• Dennis, Jessica (Bioinformatics; Genetic medicine; Administrative health data; Complex Trait Genetics; Electronic health records; Epidemiology; genetic epidemiology; Genetics of Neurological and Psychiatric Diseases; Machine Learning; Mental Health and Psychopathology in Children and Youth; Precision Health; statistical genetics)
  • Elliott, Alison (Other health sciences; rare disease; genomics; Congenital Malformations; Skeletal and limb anomalies; Genetic Counselling; Health services implementation science)
  • Friedman, Jan Marshall (Other clinical medicine; Genetic medicine; Genomics; Health counselling; Application of whole genome sequencing to diagnose genetic disease; Birth defects epidemiology; Clinical genomics; Developmental Genetics; Genetics and Heredity; Neurofibromatosis)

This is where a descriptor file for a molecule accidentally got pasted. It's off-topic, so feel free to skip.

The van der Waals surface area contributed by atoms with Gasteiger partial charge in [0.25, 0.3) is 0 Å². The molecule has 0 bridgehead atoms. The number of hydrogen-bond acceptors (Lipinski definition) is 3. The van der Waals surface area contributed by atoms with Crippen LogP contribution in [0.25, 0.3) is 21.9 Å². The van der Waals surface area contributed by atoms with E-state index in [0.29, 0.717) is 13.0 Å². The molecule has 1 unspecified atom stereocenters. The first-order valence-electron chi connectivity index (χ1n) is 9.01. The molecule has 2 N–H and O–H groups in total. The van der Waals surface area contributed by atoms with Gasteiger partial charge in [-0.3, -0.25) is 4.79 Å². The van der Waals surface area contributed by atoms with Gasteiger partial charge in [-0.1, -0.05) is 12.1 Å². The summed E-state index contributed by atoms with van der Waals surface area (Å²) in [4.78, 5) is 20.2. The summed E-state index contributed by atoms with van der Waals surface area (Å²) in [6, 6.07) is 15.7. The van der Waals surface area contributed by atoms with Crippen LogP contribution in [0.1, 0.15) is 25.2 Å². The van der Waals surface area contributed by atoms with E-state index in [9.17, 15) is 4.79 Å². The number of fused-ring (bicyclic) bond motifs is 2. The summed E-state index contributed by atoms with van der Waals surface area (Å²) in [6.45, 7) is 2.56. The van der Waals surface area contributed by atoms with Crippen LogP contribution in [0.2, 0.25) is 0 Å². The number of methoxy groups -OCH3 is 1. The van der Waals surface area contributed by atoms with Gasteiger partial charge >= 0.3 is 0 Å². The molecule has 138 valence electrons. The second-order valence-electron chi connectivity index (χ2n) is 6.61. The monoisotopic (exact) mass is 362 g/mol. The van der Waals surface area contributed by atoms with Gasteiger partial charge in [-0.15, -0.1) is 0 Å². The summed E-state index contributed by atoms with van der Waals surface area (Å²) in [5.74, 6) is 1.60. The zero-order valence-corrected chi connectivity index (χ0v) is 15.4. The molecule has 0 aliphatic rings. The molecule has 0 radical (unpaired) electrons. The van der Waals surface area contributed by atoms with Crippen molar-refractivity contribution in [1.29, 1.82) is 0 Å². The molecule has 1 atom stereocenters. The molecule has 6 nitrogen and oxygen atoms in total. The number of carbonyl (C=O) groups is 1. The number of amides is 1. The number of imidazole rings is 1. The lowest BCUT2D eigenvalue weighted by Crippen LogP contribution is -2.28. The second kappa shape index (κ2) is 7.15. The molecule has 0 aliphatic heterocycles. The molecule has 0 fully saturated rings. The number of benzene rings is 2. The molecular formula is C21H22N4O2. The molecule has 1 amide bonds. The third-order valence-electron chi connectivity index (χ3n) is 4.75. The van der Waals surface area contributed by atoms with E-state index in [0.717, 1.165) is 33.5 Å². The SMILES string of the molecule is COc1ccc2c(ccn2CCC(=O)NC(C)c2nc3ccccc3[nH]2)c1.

• Gibson, William (Genetic medicine; Genetic Diseases; Chromosomes: Structure / Organization; Epigenetics)
  • Hayden, Michael (Genetic medicine; Health counselling; Neurosciences, biological and chemical aspects; Neurosciences, medical and physiological and health aspects; Diabetes; Disease progression; Drug development; Gene Therapy; Genetic Diseases; Huntington disease; Neurodegenerative diseases; Neurodegenerative disorders)
  • Hieter, Philip (Molecular biology of eukaryotic chromosome transmission )
  • Holt, Robert (Immunogenetics, Metagenomics - Infectious agents in Cancer, Cancer Genomes, Neurobiology, DNA Sequencing)
  • Hoodless, Pamela (Computational cell biology; Cancer; Genomics; Medical and biomedical engineering; Nucleic acids studies; Developmental Genetics; Embryology; Embryonic Development; Epigenetics; Heart Valve / Valvular Diseases; Heart valve formation; Liver; Liver development; Stem Cells and Organogenesis; transcriptional regulation)